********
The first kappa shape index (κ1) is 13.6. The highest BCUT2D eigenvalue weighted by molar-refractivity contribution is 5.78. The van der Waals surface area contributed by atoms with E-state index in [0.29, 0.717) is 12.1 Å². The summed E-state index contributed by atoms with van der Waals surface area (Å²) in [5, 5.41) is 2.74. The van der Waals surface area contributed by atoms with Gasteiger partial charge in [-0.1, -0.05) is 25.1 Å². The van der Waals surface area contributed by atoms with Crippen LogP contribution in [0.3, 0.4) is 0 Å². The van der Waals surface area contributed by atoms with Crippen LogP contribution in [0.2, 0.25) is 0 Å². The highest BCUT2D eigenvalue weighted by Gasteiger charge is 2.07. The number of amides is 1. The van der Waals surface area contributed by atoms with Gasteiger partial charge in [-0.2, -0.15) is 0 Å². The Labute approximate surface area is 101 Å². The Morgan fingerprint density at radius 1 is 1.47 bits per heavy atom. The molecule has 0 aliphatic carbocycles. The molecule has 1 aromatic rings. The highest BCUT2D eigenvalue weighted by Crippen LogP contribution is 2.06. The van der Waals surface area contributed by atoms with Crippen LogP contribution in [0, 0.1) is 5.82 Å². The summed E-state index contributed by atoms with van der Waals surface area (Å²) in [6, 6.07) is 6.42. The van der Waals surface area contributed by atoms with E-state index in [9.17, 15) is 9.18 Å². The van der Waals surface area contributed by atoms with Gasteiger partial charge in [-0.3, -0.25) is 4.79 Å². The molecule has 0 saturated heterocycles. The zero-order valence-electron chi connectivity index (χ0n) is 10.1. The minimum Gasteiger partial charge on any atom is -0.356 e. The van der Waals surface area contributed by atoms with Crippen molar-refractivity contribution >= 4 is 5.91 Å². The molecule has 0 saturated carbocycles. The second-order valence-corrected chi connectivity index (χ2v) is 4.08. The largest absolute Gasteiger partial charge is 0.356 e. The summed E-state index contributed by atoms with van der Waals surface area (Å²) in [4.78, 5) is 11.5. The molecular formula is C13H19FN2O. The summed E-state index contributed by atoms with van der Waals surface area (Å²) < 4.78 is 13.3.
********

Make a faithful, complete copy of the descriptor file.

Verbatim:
The first kappa shape index (κ1) is 13.6. The highest BCUT2D eigenvalue weighted by molar-refractivity contribution is 5.78. The van der Waals surface area contributed by atoms with E-state index in [0.29, 0.717) is 12.1 Å². The summed E-state index contributed by atoms with van der Waals surface area (Å²) in [5, 5.41) is 2.74. The van der Waals surface area contributed by atoms with Gasteiger partial charge in [-0.1, -0.05) is 25.1 Å². The van der Waals surface area contributed by atoms with Crippen LogP contribution in [0.3, 0.4) is 0 Å². The van der Waals surface area contributed by atoms with Crippen LogP contribution in [0.2, 0.25) is 0 Å². The highest BCUT2D eigenvalue weighted by Gasteiger charge is 2.07. The number of amides is 1. The van der Waals surface area contributed by atoms with Gasteiger partial charge in [-0.2, -0.15) is 0 Å². The Labute approximate surface area is 101 Å². The Morgan fingerprint density at radius 1 is 1.47 bits per heavy atom. The molecule has 0 aliphatic carbocycles. The molecule has 1 aromatic rings. The highest BCUT2D eigenvalue weighted by Crippen LogP contribution is 2.06. The van der Waals surface area contributed by atoms with Crippen LogP contribution in [0, 0.1) is 5.82 Å². The summed E-state index contributed by atoms with van der Waals surface area (Å²) in [6, 6.07) is 6.42. The van der Waals surface area contributed by atoms with E-state index in [9.17, 15) is 9.18 Å². The van der Waals surface area contributed by atoms with Gasteiger partial charge in [-0.3, -0.25) is 4.79 Å². The molecule has 0 saturated heterocycles. The zero-order valence-electron chi connectivity index (χ0n) is 10.1. The minimum Gasteiger partial charge on any atom is -0.356 e. The van der Waals surface area contributed by atoms with Crippen molar-refractivity contribution >= 4 is 5.91 Å². The molecule has 0 saturated carbocycles. The second-order valence-corrected chi connectivity index (χ2v) is 4.08. The largest absolute Gasteiger partial charge is 0.356 e. The summed E-state index contributed by atoms with van der Waals surface area (Å²) in [4.78, 5) is 11.5. The molecular formula is C13H19FN2O. The summed E-state index contributed by atoms with van der Waals surface area (Å²) < 4.78 is 13.3.